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The legislative environment

Michael Masterman 4 minute read

The Adviser explores the current legislation surrounding self-managed super fund lending

Self-managed super fund (SMSF) lending is a highly complex and highly regulated field. In recent years, changes to legislation have made borrowing through SMSFs highly attractive for many, but it remains a minefield of rules and regulations that brokers must carefully navigate when writing SMSF loans.

The Adviser spoke with Peter Burgess, head of policy and technical at AMP SMSF, to provide brokers with some guidance. Mr Burgess says when discussing SMSFs, it is vital to know exactly what you can and cannot advise on.

Who can provide advice?

A self-managed super fund is a financial product and therefore only a licensed planner, or an accountant operating under the licensing exemption, can provide advice about the creation of an SMSF.

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Mr Burgess says brokers must keep this in mind when talking to clients about SMSF lending and limited recourse borrowing arrangements (LRBAs).

“Brokers need to be very careful not to make any representations or a statement of opinion that could be construed to be financial product advice,” he says.

“ASIC has taken a very broad stance on this and has stated that where an investment is made through an SMSF – for example, where a property is acquired under an LRBA – the person who provides that advice is required to be licensed because an SMSF is a financial product.

“So given all the attention around LRBAs, it’s very important that brokers and others who may be providing property advice as part of an LRBA understand the financial services laws around providing financial product advice.”

According to Mr Burgess, individuals who are licensed to provide financial product advice must satisfy the minimum training standards set out in RG 146.

Advisers can meet the training standards by satisfactorily completing training courses listed on the Australian Securities and Investments Commission (ASIC) training register relevant to their advisory activities, or experienced advisers can demonstrate their competence through individual assessment.

The rules of borrowing

In 2007, the legislation around SMSFs was amended to allow super funds, including SMSFs, to borrow money to purchase assets under limited recourse conditions. This means in the event of borrower default, the lender only has the right to recover losses from these assets.

Prior to this change in the legislation, super funds were only permitted to borrow to overcome short-term cash- cow issues.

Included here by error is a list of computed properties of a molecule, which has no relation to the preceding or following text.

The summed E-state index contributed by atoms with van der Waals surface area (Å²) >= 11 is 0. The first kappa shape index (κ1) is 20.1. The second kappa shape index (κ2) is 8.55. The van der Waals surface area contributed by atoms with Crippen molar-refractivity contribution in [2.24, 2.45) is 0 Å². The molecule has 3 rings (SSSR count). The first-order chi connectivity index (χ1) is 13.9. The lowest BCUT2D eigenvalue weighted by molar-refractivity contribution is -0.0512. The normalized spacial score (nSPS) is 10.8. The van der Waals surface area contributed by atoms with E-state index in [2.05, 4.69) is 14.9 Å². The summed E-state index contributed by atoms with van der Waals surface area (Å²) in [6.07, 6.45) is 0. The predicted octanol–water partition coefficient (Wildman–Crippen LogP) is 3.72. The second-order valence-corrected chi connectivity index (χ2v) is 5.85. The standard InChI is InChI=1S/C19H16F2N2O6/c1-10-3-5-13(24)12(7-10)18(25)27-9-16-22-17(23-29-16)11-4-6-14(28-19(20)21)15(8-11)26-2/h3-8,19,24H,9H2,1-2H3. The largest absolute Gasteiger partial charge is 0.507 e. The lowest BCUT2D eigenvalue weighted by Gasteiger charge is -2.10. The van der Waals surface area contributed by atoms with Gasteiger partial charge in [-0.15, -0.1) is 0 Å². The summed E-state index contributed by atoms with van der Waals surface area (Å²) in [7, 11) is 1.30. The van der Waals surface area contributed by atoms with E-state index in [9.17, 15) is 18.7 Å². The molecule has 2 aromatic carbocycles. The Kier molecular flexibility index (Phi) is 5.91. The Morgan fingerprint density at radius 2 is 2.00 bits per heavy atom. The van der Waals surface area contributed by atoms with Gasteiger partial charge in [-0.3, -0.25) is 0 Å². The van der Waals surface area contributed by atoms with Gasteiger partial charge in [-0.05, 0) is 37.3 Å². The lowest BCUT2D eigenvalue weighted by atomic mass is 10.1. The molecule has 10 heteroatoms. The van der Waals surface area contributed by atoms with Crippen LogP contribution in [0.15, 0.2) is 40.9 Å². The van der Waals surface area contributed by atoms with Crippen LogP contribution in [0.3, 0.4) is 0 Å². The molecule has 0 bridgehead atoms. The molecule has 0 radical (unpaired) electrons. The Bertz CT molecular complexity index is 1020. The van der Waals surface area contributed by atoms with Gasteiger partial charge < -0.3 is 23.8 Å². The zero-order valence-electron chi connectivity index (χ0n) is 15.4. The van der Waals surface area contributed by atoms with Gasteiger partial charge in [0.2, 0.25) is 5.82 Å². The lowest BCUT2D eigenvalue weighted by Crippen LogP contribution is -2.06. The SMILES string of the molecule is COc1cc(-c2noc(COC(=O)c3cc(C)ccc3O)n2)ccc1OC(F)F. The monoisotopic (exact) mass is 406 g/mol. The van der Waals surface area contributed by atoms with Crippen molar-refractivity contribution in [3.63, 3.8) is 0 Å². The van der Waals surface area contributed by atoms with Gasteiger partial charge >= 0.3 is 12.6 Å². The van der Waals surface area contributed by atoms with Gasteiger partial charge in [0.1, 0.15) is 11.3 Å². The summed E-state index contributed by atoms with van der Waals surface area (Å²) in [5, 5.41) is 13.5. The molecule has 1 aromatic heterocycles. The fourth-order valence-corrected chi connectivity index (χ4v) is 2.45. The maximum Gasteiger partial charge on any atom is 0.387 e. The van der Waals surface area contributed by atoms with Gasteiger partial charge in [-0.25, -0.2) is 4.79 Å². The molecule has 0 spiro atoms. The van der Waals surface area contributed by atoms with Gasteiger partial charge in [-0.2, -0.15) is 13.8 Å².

Mr Burgess says the rule change allowed SMSFs greater  flexibility and the financial means to invest in property. However, there are restrictions that must be abided by.

“The requirement that it must be a single asset, and the restrictions around replacing the asset, impose some restrictions on the types of properties that can be acquired or are suitable for an LRBA,” says Mr Burgess.

Unless one of the limited exceptions applies, the property must comprise a single legal title and once the asset has been acquired and the loan remains in place, it is not possible to make alterations to the property if the alterations would have the effect of changing the function or character of the property.

“This restricts the investment opportunities open to SMSFs, as property development is not possible – nor are house and land packages under a single LRBA where progressive payments and multiple drawdowns from the loan are required during the construction of the premises,” says Mr Burgess.

Last year, the Australian Taxation Office (ATO) issued the ruling SMSFR 2012/1 in which it clarified exactly what is an ‘acquirable asset’ and a ‘single acquirable asset’, when is the asset maintained or repaired and when is it improved, and whether improvements or alterations result in a different (replacement) asset.

Mr Burgess says brokers should make themselves aware of these rulings, as they have practical implications for brokers and their clients.

According to Mr Burgess, it is also useful for brokers to be aware of a decision handed down by the ATO at the National Tax Liaison Group (NTLG) Superannuation Technical subgroup meeting in December 2012: that drawdowns from the loan to cover the cost of repairs and maintenance will only be permitted under an LRBA if the terms of the original loan specifically provided for the drawdowns.

“Therefore, in order for clients to have the flexibility to make drawdowns from the loan to cover the cost of property repairs and maintenance, it is important the loan is set up that way from the outset – and brokers can play a key role here,” he says.

Looking forward, Mr Burgess says there has been some speculation the rules around related party loans will be tightened. However, it is unclear if and when this might happen.

Treasury also released draft amendments to the Corporations Regulations in February last year, which aim to bring an LRBA within the definition of a financial product.

“If these amendments are passed, it would have the effect of requiring all parties associated with the LRBA to be appropriately licensed. It is unclear whether the government will be proceeding with these amendments, or some variation of these amendments,” says Mr Burgess.

The legislative environment
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